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Week 5 notes

Pass-by-value vs. pass-by-reference

Function calling value semantics

  1. Pass-by-value:
    • argument value is copied to function, function receives own copy (on stack)
    • C++: always (unless pass-by-reference)
    • Java: only primitives (double, int, boolean)
  2. Pass-by-reference:
    • argument is assigned same memory location for both original value and function’s value
    • C++: requires & in arguments
    • Java: all objects

Pass-by-value:

// value of x is copied to function
int addOne(int x) {
    x++;
    return x;
}

void main() {
    int y = 0;
    addOne(y); // y does not change
    z = addOne(y); // z == 1
}

Pass-by-reference:

// variable x is connected (same memory location) with variable from main()
int addOne(int &x) {
    x++;
    return x;
}

void main() {
    int y = 0;
    addOne(y); // y changes, so now y == 1
    z = addOne(y); // z == 2, and now y == 2
}

Another approach, pass-by-pointer (which is actually pass-by-value):

// value of pointer px is copied to function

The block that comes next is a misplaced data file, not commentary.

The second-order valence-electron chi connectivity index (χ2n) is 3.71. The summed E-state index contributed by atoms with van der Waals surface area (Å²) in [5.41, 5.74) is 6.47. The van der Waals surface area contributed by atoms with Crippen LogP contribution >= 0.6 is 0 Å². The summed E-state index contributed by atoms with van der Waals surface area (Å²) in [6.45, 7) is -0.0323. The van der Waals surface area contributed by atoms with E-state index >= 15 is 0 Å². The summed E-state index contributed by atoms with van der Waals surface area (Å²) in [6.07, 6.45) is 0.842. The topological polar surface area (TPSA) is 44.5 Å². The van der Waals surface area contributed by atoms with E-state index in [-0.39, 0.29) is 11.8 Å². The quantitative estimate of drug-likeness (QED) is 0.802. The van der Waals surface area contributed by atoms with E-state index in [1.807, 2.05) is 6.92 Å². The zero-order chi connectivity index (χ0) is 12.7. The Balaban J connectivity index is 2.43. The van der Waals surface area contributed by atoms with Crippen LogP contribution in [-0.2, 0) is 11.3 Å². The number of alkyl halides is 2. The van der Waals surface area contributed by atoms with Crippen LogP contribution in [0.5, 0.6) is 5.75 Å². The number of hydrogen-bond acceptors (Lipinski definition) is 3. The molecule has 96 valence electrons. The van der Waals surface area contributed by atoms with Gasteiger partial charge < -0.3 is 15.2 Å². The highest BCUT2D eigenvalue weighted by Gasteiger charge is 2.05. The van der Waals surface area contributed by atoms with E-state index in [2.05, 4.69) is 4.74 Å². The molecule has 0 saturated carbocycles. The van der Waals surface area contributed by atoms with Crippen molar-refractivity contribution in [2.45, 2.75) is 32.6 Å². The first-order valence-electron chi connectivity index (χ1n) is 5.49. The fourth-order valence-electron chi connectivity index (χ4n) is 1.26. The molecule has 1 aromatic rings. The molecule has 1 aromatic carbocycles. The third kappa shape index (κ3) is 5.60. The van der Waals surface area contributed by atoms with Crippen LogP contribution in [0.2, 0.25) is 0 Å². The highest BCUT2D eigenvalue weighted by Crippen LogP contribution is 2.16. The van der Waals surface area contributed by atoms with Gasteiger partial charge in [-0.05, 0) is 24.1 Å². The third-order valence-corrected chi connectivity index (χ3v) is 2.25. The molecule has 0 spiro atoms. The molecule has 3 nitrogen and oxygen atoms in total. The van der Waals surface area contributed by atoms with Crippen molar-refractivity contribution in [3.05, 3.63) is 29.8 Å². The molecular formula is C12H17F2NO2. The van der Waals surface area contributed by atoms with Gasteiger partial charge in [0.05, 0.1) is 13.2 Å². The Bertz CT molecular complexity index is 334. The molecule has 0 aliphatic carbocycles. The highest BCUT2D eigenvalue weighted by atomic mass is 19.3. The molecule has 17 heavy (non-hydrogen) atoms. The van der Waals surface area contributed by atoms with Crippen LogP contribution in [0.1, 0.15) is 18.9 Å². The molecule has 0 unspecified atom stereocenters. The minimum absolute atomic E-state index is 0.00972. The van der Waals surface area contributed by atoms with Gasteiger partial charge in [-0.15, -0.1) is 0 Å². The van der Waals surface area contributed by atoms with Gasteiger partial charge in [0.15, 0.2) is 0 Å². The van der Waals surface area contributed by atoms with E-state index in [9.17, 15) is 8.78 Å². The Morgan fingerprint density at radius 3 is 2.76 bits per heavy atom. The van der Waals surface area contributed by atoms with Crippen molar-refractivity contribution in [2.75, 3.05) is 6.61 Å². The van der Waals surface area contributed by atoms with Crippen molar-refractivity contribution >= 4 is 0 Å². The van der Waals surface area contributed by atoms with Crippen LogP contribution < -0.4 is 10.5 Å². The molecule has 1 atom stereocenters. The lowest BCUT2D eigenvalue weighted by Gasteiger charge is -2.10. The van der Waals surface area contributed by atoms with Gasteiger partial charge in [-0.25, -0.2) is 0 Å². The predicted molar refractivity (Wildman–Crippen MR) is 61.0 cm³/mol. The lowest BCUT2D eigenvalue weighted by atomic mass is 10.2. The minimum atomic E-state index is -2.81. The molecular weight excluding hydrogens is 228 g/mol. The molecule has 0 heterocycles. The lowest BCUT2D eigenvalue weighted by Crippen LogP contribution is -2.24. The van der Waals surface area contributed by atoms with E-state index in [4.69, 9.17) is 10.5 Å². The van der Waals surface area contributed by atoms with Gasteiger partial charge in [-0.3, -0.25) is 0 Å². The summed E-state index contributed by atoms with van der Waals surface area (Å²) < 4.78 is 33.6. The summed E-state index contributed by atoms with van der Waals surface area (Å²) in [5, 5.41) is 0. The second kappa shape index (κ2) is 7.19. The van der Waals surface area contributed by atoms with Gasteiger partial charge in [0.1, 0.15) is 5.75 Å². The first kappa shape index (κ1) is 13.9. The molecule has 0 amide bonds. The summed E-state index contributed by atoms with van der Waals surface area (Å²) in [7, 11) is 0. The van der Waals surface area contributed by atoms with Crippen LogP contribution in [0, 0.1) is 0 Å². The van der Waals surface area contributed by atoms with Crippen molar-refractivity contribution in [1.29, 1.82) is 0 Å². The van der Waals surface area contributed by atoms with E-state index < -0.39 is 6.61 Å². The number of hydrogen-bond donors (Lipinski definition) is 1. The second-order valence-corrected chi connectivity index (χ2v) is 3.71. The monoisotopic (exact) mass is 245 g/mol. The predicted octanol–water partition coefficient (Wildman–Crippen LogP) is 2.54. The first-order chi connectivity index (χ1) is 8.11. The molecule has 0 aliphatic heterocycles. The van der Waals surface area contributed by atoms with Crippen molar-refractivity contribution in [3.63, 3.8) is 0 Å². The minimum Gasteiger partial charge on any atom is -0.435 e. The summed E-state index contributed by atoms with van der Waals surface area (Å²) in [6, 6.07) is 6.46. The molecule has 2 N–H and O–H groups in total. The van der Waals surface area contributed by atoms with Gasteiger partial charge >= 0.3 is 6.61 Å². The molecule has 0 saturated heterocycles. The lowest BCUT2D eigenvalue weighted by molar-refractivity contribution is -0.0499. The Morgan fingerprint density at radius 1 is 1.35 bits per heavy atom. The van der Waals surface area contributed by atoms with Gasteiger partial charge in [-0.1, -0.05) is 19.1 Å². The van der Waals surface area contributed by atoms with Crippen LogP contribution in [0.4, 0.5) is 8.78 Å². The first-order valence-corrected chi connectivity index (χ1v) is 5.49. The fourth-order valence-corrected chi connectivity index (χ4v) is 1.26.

int addOne(int *px) {
    (*x)++;
    return *x;
}

void main() {
    int y = 0;
    addOne(&y); // y changes, so now y == 1
    z = addOne(&y); // z == 2, and now y == 2
}

Less common case, use pointers and pass-by-reference:

// variable px is shared with pointer variable from main()
void messWithPointer(int *&px) {
    px = new int; // change pointer to another location
    *px = 55;
}

int main() {
    int *y = new int;
    *y = 0;
    addOne(y); // after function, y points to a different int! and now *y == 55
}

Another variation, double-pointer (pass-by-value):

void messWithPointer(int **px) {
    *px = new int; // change original pointer to point to something else
    **px = 55;
}

int main() {
    int *y = new int;
    *y = 0;
    addOne(&y); // after function, y points to a different int! and now *y == 55
}

CSCI 221 material by Joshua Eckroth is licensed under a Creative Commons Attribution-ShareAlike 3.0 Unported License. Source code for this website available at GitHub.